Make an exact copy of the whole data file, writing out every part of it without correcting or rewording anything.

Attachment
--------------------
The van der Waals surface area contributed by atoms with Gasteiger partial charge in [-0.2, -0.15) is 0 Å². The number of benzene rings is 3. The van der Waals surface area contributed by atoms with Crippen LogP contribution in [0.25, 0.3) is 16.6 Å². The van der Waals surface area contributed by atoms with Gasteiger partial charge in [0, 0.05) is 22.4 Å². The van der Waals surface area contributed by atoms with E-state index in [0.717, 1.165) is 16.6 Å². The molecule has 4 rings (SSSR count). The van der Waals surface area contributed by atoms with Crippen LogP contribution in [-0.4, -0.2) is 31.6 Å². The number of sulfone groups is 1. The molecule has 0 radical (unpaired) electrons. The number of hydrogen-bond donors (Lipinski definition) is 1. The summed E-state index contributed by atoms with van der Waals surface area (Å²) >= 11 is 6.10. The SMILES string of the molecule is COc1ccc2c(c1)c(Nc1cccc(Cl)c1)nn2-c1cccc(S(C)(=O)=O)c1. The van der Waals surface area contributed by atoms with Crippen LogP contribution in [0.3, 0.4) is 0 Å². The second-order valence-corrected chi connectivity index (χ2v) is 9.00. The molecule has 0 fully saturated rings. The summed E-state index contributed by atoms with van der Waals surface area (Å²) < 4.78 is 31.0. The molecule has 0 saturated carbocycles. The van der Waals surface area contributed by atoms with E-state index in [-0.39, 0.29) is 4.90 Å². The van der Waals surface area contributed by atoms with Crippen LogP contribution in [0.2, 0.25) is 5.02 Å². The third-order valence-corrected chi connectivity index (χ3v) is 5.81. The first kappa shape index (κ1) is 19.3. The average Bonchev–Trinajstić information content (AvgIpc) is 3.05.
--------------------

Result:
The van der Waals surface area contributed by atoms with Gasteiger partial charge in [-0.2, -0.15) is 0 Å². The number of benzene rings is 3. The van der Waals surface area contributed by atoms with Crippen LogP contribution in [0.25, 0.3) is 16.6 Å². The van der Waals surface area contributed by atoms with Gasteiger partial charge in [0, 0.05) is 22.4 Å². The van der Waals surface area contributed by atoms with E-state index in [0.717, 1.165) is 16.6 Å². The molecule has 4 rings (SSSR count). The van der Waals surface area contributed by atoms with Crippen LogP contribution in [-0.4, -0.2) is 31.6 Å². The number of sulfone groups is 1. The molecule has 0 radical (unpaired) electrons. The number of hydrogen-bond donors (Lipinski definition) is 1. The summed E-state index contributed by atoms with van der Waals surface area (Å²) >= 11 is 6.10. The SMILES string of the molecule is COc1ccc2c(c1)c(Nc1cccc(Cl)c1)nn2-c1cccc(S(C)(=O)=O)c1. The van der Waals surface area contributed by atoms with Crippen LogP contribution in [0.3, 0.4) is 0 Å². The second-order valence-corrected chi connectivity index (χ2v) is 9.00. The molecule has 0 fully saturated rings. The summed E-state index contributed by atoms with van der Waals surface area (Å²) < 4.78 is 31.0. The molecule has 0 saturated carbocycles. The van der Waals surface area contributed by atoms with E-state index in [-0.39, 0.29) is 4.90 Å². The van der Waals surface area contributed by atoms with Crippen LogP contribution in [0.2, 0.25) is 5.02 Å². The third-order valence-corrected chi connectivity index (χ3v) is 5.81. The first kappa shape index (κ1) is 19.3. The average Bonchev–Trinajstić information content (AvgIpc) is 3.05.